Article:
I'm doing everything I can to fight off a summer cold. If I've got to have a cold, I'd almost prefer it at a time when the temperature wasn't hovering around "blast furnace" and the humidity wasn't "sub-tropical rain forest".
Of course, there's me with mildly tender sinuses. Duncan has been hacking up half a lung for a week, now battling something that looks not unlike bronchitis. If you haven't figured it out, she's about ten times tougher than I am.
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A must-see picture: Susan Rice, Britain's Cameron, France's Sarkozy, and President Obama are thanked by the Libyan people.
Somewhere in an undisclosed location, in a deep, dark, underground bunker, sulking in a high, wing-backed chair, stroking a white cat is a furious Dick Cheney, enraged to see what it means to actually be greeted as liberators.
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Senator Nelson puts Syria in the crosshairs.
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Back in November 2008, I debated a good guy named Jim Barrens at the Suncoast Tiger Bay on the Fairness Doctrine and equal time. I figured it was a good combination of Jim's considerable talent (advocating for the Doctrine), and my very good luck that it ended up pretty much being a draw -- no one asked too touch a question of us, which is kind of how they measure the outcome of those things at Tiger Bay.
As I said at Tiger Bay back in '08, it's not so much that I don't believe in the Fairness Doctrine -- it's just that you don't really need it anymore. Apparently, the FCC and the Obama Administration agreed with me.
The FCC gave the coup de grace to the fairness doctrine Monday as the commission axed more than 80 media industry rules.
Earlier this summer FCC Chairman Julius Genachowski agreed to erase the post WWII-era rule, but the action Monday puts the last nail into the coffin for the regulation that sought to ensure discussion over the airwaves of controversial issues did not exclude any particular point of view. A broadcaster that violated the rule risked losing its license.
While the commission voted in 1987 to do away with the rule — a legacy to a time when broadcasting was a much more dominant voice than it is today — the language implementing it was never removed. The move Monday, once published in the federal register, effectively erases the rule.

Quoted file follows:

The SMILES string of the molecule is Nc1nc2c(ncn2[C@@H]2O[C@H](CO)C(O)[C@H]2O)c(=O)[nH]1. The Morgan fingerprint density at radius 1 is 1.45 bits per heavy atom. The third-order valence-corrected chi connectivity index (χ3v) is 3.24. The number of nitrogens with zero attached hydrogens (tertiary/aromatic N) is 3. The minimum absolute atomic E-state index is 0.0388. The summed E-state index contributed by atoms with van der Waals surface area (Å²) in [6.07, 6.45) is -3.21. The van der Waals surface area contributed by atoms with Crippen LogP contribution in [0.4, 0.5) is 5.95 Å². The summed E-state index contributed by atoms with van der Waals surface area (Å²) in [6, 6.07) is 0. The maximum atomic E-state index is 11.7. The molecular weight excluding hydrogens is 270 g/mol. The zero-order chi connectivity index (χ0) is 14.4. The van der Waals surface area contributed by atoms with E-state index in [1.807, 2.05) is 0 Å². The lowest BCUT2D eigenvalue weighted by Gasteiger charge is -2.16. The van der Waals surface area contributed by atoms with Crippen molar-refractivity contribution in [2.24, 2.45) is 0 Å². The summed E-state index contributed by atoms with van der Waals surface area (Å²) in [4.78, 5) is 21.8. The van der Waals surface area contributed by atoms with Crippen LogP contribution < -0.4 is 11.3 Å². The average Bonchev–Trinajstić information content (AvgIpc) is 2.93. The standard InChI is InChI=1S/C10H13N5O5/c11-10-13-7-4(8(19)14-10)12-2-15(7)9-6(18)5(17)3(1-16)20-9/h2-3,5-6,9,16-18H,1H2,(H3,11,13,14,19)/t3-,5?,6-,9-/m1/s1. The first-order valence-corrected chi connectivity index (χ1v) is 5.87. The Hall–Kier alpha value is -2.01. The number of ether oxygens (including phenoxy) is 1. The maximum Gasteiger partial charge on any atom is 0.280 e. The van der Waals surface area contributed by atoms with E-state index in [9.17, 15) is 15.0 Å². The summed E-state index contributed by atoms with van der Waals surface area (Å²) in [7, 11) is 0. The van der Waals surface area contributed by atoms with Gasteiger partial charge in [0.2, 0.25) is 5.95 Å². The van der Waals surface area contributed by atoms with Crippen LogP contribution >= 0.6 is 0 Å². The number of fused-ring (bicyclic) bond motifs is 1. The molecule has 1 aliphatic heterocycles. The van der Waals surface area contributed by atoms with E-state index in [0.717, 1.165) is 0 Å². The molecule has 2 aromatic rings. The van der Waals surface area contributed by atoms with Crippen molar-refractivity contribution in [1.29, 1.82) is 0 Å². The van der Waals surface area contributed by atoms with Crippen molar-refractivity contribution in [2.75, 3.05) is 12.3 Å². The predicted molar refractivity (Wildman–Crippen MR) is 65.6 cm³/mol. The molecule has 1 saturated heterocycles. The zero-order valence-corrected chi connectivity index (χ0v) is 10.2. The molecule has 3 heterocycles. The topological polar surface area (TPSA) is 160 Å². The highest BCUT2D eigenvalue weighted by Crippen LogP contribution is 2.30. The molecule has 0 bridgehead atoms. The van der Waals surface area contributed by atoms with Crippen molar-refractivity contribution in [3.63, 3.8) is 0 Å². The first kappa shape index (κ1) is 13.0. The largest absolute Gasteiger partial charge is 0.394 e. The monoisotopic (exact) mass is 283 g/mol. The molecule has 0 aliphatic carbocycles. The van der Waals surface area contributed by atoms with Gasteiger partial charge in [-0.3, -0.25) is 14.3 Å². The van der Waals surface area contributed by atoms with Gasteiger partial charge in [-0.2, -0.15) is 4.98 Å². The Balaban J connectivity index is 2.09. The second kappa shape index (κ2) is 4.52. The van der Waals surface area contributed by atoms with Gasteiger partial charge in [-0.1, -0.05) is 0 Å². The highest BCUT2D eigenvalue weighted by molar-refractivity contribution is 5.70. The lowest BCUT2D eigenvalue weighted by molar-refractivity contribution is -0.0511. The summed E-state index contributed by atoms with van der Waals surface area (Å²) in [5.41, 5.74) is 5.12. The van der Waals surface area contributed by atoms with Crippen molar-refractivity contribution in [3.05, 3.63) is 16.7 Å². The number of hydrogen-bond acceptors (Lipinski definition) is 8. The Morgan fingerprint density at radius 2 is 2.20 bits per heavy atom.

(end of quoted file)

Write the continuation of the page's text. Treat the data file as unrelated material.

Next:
Monday’s move is part of the commission’s response to a White House executive order directing a “government-wide review of regulations already on the books” designed to eliminate unnecessary regulations.
Hm, "designed to eliminate unnecessary regulations..." Who do I know that'll appreciate that one?
Hey, I know! Quick! Someone call Jordan Raynor!
Hey, Jordan! Tell you what: I'll blog about how the Obama Administration is actually cutting regulations, you and your group conjure up some silly nonsense about how Obama's Liberal Jack-Booted Thugs are coming to tax and regulate your business to death, and then you pay me nothing to do it.
Sounds fair and balanced to me.
Oh, the reason I said you don't need the Fairness Doctrine is because it's a rule for an outmoded form of communication. Think about it:
It was 1927, and a guy named Philo T. Farnsworth transmitted the first successful electronic TV images. The National Broadcasting Corporation started up in New York City. It was 1931, just four years later. Ten years after that, the FCC issued its first ten commercial TV licenses, and eight years after that, in 1949 -- the same year the FCC introduced the Fairness Doctrine -- there were nearly 3,000 radio stations and nearly 100 TV stations.
Fast-forward to 1989, and there are 10,000 radio stations and 1,400 TV stations in America.
Today there are more than 1,479 employees of Sirius XM Satellite Radio — more employees at one radio station than there were TV stations in 1989, the year I graduated high school. They broadcast to more than 18 million subscribers.
Now about how we communicate, how we get our news and information.
Today, there are more than 255 million websites and 1.97 billion Internet users worldwide. More than 2 billion videos are played on YouTube every day. The photosharing site Flickr hosts more than five billion pictures. There are more than 750 million active Facebook users. Twitter has 175 million active accounts.
No longer do you rely on a simple choice between NBC, CBS, or ABC for your TV news (as I did growing up).
And you know what's funny? There's probably no one who knows this stuff better than Jordan Raynor.
(FYI, if some of this looks familiar, I posted a version of it at a blog for work, here).
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ALERT! ALERT! FRIGGIN' ALERT, GODDAMIT!
Crazy siren! Flashing light! Red, blue, red, blue, red, blue!
Okay. Everyone, try to stay cool. Stay. Cool. This is a big goddam deal.
Huge news. Huge. This will be the biggest thing, ever.
Okay. Whoo, boy. Here we go.
My, God. This totally changes the game.
And now you've forced me to do this:
May easy listening sensation Lionel Ritchie have mercy on your poor, pathetic soul.
I hate being sick.
-- More later --